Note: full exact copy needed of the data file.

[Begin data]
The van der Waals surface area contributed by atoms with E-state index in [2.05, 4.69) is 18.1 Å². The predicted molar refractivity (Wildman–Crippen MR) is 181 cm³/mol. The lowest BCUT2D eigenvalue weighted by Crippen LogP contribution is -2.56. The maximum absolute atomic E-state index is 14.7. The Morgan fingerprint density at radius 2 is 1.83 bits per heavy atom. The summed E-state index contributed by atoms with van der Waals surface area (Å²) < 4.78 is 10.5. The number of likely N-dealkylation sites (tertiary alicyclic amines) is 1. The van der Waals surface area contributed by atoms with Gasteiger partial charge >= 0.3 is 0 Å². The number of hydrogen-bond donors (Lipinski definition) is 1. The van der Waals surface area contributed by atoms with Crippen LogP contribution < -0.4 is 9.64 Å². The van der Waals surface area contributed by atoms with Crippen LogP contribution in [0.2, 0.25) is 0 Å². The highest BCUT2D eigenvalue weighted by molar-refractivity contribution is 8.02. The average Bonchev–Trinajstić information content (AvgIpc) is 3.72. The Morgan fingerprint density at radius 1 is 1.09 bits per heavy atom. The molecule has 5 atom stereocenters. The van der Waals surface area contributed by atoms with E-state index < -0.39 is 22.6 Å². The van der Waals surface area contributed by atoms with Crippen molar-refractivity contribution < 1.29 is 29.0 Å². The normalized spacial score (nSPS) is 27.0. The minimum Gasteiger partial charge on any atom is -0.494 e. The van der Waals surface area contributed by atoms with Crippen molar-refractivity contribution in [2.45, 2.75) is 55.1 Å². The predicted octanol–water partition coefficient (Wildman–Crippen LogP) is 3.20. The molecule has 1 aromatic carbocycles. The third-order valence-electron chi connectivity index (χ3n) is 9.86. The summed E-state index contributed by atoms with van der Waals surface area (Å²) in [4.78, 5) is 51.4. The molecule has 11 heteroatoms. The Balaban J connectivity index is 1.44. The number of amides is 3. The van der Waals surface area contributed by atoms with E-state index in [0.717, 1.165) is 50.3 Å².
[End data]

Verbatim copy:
The van der Waals surface area contributed by atoms with E-state index in [2.05, 4.69) is 18.1 Å². The predicted molar refractivity (Wildman–Crippen MR) is 181 cm³/mol. The lowest BCUT2D eigenvalue weighted by Crippen LogP contribution is -2.56. The maximum absolute atomic E-state index is 14.7. The Morgan fingerprint density at radius 2 is 1.83 bits per heavy atom. The summed E-state index contributed by atoms with van der Waals surface area (Å²) < 4.78 is 10.5. The number of likely N-dealkylation sites (tertiary alicyclic amines) is 1. The van der Waals surface area contributed by atoms with Gasteiger partial charge >= 0.3 is 0 Å². The number of hydrogen-bond donors (Lipinski definition) is 1. The van der Waals surface area contributed by atoms with Crippen LogP contribution < -0.4 is 9.64 Å². The van der Waals surface area contributed by atoms with Crippen LogP contribution in [0.2, 0.25) is 0 Å². The highest BCUT2D eigenvalue weighted by molar-refractivity contribution is 8.02. The average Bonchev–Trinajstić information content (AvgIpc) is 3.72. The Morgan fingerprint density at radius 1 is 1.09 bits per heavy atom. The molecule has 5 atom stereocenters. The van der Waals surface area contributed by atoms with E-state index < -0.39 is 22.6 Å². The van der Waals surface area contributed by atoms with Crippen molar-refractivity contribution < 1.29 is 29.0 Å². The normalized spacial score (nSPS) is 27.0. The minimum Gasteiger partial charge on any atom is -0.494 e. The van der Waals surface area contributed by atoms with Crippen molar-refractivity contribution in [2.45, 2.75) is 55.1 Å². The predicted octanol–water partition coefficient (Wildman–Crippen LogP) is 3.20. The molecule has 1 aromatic carbocycles. The third-order valence-electron chi connectivity index (χ3n) is 9.86. The summed E-state index contributed by atoms with van der Waals surface area (Å²) in [4.78, 5) is 51.4. The molecule has 11 heteroatoms. The Balaban J connectivity index is 1.44. The number of amides is 3. The van der Waals surface area contributed by atoms with E-state index in [0.717, 1.165) is 50.3 Å².